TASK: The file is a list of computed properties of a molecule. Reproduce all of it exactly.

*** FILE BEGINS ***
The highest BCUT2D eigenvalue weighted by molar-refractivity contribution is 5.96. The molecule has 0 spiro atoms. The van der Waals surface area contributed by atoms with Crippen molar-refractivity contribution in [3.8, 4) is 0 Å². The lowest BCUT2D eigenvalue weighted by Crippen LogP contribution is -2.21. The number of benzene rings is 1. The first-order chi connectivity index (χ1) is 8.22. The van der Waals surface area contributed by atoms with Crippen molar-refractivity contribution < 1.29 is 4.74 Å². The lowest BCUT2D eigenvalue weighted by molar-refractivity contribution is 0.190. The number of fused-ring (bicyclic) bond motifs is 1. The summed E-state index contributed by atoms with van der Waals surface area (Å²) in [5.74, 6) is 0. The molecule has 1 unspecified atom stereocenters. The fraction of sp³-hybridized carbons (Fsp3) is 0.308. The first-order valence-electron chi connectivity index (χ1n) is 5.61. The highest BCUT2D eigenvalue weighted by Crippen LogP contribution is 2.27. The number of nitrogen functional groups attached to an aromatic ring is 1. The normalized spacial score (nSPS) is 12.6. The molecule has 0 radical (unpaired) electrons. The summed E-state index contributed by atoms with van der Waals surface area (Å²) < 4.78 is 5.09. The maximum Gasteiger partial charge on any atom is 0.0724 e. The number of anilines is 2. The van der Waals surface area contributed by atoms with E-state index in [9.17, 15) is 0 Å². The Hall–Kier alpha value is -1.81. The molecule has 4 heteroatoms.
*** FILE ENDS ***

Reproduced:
The highest BCUT2D eigenvalue weighted by molar-refractivity contribution is 5.96. The molecule has 0 spiro atoms. The van der Waals surface area contributed by atoms with Crippen molar-refractivity contribution in [3.8, 4) is 0 Å². The lowest BCUT2D eigenvalue weighted by Crippen LogP contribution is -2.21. The number of benzene rings is 1. The first-order chi connectivity index (χ1) is 8.22. The van der Waals surface area contributed by atoms with Crippen molar-refractivity contribution < 1.29 is 4.74 Å². The lowest BCUT2D eigenvalue weighted by molar-refractivity contribution is 0.190. The number of fused-ring (bicyclic) bond motifs is 1. The summed E-state index contributed by atoms with van der Waals surface area (Å²) in [5.74, 6) is 0. The molecule has 1 unspecified atom stereocenters. The fraction of sp³-hybridized carbons (Fsp3) is 0.308. The first-order valence-electron chi connectivity index (χ1n) is 5.61. The highest BCUT2D eigenvalue weighted by Crippen LogP contribution is 2.27. The number of nitrogen functional groups attached to an aromatic ring is 1. The normalized spacial score (nSPS) is 12.6. The molecule has 0 radical (unpaired) electrons. The summed E-state index contributed by atoms with van der Waals surface area (Å²) < 4.78 is 5.09. The maximum Gasteiger partial charge on any atom is 0.0724 e. The number of anilines is 2. The van der Waals surface area contributed by atoms with E-state index in [9.17, 15) is 0 Å². The Hall–Kier alpha value is -1.81. The molecule has 4 heteroatoms.